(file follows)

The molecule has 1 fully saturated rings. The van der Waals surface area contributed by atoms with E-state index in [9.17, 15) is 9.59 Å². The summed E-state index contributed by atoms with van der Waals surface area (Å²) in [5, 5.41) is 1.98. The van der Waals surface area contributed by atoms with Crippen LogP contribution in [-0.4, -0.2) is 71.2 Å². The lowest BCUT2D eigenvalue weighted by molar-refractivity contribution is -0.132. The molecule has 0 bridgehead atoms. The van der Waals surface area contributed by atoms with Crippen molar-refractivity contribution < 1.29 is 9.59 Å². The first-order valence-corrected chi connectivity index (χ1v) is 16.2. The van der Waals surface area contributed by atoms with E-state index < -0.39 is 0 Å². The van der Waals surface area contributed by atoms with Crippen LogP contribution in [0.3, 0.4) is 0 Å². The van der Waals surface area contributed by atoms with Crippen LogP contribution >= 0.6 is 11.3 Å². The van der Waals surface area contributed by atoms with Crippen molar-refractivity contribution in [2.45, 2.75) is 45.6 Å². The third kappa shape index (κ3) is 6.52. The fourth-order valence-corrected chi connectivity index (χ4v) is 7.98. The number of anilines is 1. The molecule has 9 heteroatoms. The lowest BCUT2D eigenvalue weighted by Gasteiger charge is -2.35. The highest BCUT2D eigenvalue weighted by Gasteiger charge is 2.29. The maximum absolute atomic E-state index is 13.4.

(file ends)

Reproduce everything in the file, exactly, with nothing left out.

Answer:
The molecule has 1 fully saturated rings. The van der Waals surface area contributed by atoms with E-state index in [9.17, 15) is 9.59 Å². The summed E-state index contributed by atoms with van der Waals surface area (Å²) in [5, 5.41) is 1.98. The van der Waals surface area contributed by atoms with Crippen LogP contribution in [-0.4, -0.2) is 71.2 Å². The lowest BCUT2D eigenvalue weighted by molar-refractivity contribution is -0.132. The molecule has 0 bridgehead atoms. The van der Waals surface area contributed by atoms with Crippen molar-refractivity contribution < 1.29 is 9.59 Å². The first-order valence-corrected chi connectivity index (χ1v) is 16.2. The van der Waals surface area contributed by atoms with E-state index < -0.39 is 0 Å². The van der Waals surface area contributed by atoms with Crippen LogP contribution in [0.3, 0.4) is 0 Å². The van der Waals surface area contributed by atoms with Crippen LogP contribution >= 0.6 is 11.3 Å². The van der Waals surface area contributed by atoms with Crippen molar-refractivity contribution in [2.45, 2.75) is 45.6 Å². The third kappa shape index (κ3) is 6.52. The fourth-order valence-corrected chi connectivity index (χ4v) is 7.98. The number of anilines is 1. The molecule has 9 heteroatoms. The lowest BCUT2D eigenvalue weighted by Gasteiger charge is -2.35. The highest BCUT2D eigenvalue weighted by Gasteiger charge is 2.29. The maximum absolute atomic E-state index is 13.4.